Last week my daughter and I made an unexpected trip to the States to visit my Mom, who has been very sick. Seeing her granddaughter was the best medicine in the world for her, and we are so thankful that she is much stronger now. While there, I picked up a treat for us . . .
|The latest Godly Play Handbook: Volume 7,|
16 enrichment sessions focusing on the lives of the saints
Volume 7 is not yet available in continental Europe and there are no plans of yet to translate it into German. I bought it mainly as a supplement for my own kids, although I am sure that I will do some rough translations in the future for German-speaking children. This is also the first GP material that I have ever owned in English, so that makes it all the more exciting.
I have been reading the stories devotionally and wondering on my own. I really like the stories, but am not sure about some of the suggested materials. The individual stories call for props that relate to the saint's life (for example, a wooden ox for St. Thomas Aquinas and a hazelnut for Julian of Norwich) and then a booklet featuring a picture of the saint, a map of his/her home country, a timeline and then the full story of his/her life. Though informative, the booklets do not seem very playful to me. I am pretty certain that my children would not be very interested in them.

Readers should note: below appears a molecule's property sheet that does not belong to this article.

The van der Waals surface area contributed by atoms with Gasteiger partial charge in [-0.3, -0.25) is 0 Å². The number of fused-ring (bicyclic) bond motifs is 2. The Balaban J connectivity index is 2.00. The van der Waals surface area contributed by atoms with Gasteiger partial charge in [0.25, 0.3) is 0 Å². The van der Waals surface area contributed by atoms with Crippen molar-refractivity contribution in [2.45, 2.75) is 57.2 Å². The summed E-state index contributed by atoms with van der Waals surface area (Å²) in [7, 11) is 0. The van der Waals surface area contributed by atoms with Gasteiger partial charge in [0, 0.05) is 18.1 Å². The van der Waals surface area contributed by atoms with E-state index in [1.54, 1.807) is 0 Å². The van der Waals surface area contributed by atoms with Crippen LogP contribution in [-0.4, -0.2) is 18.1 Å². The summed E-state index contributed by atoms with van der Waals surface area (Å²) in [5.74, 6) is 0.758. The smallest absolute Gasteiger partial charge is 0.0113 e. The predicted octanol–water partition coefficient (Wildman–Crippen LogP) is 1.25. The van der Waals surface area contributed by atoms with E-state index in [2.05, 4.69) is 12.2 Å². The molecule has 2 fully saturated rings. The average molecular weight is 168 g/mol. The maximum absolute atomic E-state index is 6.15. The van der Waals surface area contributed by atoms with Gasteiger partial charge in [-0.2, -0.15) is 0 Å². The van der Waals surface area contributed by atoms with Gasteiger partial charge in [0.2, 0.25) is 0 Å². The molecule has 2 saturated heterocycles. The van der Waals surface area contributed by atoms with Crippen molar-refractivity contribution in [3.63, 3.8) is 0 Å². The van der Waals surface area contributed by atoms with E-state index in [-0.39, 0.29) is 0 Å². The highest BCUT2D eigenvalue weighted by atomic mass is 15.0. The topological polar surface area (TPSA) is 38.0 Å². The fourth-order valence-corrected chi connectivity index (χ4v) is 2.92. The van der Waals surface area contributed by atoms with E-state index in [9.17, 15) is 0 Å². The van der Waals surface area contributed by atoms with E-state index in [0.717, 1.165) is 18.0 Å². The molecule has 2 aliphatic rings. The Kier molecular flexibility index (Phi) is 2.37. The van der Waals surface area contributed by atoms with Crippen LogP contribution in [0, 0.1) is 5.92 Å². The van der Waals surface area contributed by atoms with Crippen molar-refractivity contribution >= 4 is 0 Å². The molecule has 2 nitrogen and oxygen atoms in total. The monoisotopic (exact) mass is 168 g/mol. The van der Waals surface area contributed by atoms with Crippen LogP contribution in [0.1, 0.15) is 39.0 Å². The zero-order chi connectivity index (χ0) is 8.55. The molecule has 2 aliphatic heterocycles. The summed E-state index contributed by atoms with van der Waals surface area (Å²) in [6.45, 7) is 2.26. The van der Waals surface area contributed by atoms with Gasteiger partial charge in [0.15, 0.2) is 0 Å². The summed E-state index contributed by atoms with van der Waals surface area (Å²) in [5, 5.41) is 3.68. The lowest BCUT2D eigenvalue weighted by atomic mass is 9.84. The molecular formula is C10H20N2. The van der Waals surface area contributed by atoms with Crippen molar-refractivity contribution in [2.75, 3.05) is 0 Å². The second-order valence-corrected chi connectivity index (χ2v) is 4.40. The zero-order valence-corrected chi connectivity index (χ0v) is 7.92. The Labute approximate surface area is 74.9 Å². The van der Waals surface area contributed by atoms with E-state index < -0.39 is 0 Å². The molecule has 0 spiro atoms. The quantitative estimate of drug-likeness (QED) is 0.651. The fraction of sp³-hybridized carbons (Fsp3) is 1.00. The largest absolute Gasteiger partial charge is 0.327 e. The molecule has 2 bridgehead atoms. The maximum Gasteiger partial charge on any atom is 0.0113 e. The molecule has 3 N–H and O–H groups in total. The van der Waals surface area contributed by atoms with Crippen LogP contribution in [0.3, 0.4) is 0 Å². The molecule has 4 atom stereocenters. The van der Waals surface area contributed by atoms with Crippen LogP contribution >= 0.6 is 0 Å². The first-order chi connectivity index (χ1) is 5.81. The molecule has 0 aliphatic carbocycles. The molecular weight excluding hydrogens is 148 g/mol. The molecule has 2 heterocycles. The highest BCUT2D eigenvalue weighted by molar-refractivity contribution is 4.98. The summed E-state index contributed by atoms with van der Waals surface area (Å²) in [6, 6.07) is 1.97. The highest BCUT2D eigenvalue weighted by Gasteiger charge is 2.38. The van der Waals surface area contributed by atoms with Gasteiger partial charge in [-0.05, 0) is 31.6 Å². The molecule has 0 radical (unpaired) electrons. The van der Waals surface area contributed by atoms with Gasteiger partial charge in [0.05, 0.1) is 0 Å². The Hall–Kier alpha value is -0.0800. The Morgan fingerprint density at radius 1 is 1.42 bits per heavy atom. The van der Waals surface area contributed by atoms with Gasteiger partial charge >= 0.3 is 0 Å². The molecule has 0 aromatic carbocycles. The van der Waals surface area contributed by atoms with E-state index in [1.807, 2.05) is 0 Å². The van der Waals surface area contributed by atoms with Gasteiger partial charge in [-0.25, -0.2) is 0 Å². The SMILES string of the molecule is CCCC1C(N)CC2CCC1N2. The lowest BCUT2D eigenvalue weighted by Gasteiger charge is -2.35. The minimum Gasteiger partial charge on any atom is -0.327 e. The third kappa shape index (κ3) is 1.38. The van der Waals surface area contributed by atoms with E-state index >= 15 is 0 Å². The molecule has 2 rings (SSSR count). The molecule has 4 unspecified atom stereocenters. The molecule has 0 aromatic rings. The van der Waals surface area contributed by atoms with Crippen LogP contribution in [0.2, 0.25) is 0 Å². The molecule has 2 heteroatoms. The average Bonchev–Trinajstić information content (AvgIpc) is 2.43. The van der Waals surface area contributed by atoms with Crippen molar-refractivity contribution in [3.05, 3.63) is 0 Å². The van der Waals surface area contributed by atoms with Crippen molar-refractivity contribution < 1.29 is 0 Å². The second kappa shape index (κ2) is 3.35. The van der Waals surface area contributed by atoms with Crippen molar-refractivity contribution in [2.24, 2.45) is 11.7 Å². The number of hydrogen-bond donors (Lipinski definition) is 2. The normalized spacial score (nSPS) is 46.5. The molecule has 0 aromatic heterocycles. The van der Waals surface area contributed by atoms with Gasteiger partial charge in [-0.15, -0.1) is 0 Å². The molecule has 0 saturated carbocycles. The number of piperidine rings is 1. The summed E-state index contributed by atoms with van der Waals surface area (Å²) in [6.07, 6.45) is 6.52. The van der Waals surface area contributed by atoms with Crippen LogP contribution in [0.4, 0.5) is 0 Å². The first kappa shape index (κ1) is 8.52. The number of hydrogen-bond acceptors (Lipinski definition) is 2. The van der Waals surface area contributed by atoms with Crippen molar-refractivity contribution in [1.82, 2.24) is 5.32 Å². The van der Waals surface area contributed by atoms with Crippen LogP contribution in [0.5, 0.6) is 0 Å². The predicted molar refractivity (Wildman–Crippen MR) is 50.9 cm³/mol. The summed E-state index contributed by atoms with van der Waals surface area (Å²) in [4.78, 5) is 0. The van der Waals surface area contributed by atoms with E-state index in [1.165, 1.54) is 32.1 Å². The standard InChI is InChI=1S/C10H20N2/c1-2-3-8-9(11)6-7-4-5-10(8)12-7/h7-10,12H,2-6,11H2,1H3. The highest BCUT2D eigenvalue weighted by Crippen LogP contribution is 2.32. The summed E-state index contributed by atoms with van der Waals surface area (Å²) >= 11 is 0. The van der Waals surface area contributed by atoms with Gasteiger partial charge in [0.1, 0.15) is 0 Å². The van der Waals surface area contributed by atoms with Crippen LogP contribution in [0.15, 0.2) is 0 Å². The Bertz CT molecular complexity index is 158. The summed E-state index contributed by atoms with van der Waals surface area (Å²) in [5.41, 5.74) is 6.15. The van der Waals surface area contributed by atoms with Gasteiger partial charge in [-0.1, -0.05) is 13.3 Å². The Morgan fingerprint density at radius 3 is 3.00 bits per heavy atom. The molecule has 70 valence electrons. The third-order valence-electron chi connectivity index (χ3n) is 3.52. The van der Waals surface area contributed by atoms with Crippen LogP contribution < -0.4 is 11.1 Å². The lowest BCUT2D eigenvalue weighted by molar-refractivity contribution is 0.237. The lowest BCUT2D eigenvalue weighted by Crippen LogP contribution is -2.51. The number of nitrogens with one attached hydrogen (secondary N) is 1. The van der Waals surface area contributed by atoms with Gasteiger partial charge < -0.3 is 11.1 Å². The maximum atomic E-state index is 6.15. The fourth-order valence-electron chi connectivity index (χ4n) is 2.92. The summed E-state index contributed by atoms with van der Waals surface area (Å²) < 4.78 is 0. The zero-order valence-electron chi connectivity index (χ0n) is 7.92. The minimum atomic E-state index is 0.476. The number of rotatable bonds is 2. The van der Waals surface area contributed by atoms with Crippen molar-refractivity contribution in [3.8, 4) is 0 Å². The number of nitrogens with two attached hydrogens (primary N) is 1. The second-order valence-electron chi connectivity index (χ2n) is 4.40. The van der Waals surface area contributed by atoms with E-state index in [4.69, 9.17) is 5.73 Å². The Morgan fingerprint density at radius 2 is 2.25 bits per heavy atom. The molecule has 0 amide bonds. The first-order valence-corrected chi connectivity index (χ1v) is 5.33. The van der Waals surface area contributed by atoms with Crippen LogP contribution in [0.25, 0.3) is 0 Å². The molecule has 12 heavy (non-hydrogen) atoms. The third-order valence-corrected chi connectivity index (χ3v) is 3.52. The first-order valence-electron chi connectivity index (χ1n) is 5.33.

|St. Thomas Aquinas set with booklet from Godly Play Resources|
While Godly Play Resources does make flat wooden figures of the saints for the introductory lesson entitled "Introduction to the Communion of the Saints", they cost $127; so needless to say, I won't be buying them anytime soon.
Sooooo . . . . I am currently working on a peg doll right now for St. Thomas.: ) I plan on telling the story on Jan. 28, which is his feast day. I'll let you know what the kids think.
|The future St. Thomas along with a stacking flame |
that I am painting for Pentecost.